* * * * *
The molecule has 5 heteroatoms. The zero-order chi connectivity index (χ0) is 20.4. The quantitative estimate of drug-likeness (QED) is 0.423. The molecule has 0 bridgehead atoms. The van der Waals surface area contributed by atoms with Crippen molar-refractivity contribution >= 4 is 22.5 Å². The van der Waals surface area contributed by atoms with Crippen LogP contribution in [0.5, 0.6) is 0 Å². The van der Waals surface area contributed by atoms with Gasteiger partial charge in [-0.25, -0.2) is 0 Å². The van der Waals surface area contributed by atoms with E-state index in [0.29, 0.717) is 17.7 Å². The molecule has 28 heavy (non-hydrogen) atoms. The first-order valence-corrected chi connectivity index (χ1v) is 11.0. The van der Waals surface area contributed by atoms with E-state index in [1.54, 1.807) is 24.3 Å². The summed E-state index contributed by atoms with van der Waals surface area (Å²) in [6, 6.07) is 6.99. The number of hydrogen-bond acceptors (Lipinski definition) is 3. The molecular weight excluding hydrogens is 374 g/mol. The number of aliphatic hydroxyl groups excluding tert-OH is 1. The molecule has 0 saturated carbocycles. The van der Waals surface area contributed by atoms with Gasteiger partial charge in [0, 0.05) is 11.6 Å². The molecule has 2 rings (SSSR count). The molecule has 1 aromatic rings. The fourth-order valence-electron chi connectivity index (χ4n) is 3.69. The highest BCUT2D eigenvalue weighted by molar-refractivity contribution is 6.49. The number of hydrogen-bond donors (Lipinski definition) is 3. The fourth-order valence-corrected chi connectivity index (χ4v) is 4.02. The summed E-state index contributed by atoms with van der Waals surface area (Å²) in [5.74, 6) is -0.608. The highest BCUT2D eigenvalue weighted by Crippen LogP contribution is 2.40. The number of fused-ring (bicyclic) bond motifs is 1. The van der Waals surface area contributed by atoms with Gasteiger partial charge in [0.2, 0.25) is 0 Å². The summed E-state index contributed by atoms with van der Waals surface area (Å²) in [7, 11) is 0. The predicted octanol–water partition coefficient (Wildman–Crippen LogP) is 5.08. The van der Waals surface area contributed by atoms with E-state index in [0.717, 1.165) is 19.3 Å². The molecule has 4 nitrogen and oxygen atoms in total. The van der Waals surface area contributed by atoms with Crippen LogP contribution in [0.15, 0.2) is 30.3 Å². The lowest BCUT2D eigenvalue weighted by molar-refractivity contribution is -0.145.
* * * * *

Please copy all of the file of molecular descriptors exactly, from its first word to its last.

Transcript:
The molecule has 5 heteroatoms. The zero-order chi connectivity index (χ0) is 20.4. The quantitative estimate of drug-likeness (QED) is 0.423. The molecule has 0 bridgehead atoms. The van der Waals surface area contributed by atoms with Crippen molar-refractivity contribution >= 4 is 22.5 Å². The van der Waals surface area contributed by atoms with Crippen LogP contribution in [0.5, 0.6) is 0 Å². The van der Waals surface area contributed by atoms with Gasteiger partial charge in [-0.25, -0.2) is 0 Å². The van der Waals surface area contributed by atoms with E-state index in [0.29, 0.717) is 17.7 Å². The molecule has 28 heavy (non-hydrogen) atoms. The first-order valence-corrected chi connectivity index (χ1v) is 11.0. The van der Waals surface area contributed by atoms with E-state index in [1.54, 1.807) is 24.3 Å². The summed E-state index contributed by atoms with van der Waals surface area (Å²) in [6, 6.07) is 6.99. The number of hydrogen-bond acceptors (Lipinski definition) is 3. The molecular weight excluding hydrogens is 374 g/mol. The number of aliphatic hydroxyl groups excluding tert-OH is 1. The molecule has 0 saturated carbocycles. The van der Waals surface area contributed by atoms with Gasteiger partial charge in [0, 0.05) is 11.6 Å². The molecule has 2 rings (SSSR count). The molecule has 1 aromatic rings. The fourth-order valence-electron chi connectivity index (χ4n) is 3.69. The highest BCUT2D eigenvalue weighted by molar-refractivity contribution is 6.49. The number of hydrogen-bond donors (Lipinski definition) is 3. The fourth-order valence-corrected chi connectivity index (χ4v) is 4.02. The summed E-state index contributed by atoms with van der Waals surface area (Å²) in [5.74, 6) is -0.608. The highest BCUT2D eigenvalue weighted by Crippen LogP contribution is 2.40. The number of fused-ring (bicyclic) bond motifs is 1. The van der Waals surface area contributed by atoms with Gasteiger partial charge in [0.2, 0.25) is 0 Å². The summed E-state index contributed by atoms with van der Waals surface area (Å²) in [7, 11) is 0. The predicted octanol–water partition coefficient (Wildman–Crippen LogP) is 5.08. The van der Waals surface area contributed by atoms with E-state index in [0.717, 1.165) is 19.3 Å². The molecule has 4 nitrogen and oxygen atoms in total. The van der Waals surface area contributed by atoms with Crippen LogP contribution in [0.15, 0.2) is 30.3 Å². The lowest BCUT2D eigenvalue weighted by molar-refractivity contribution is -0.145.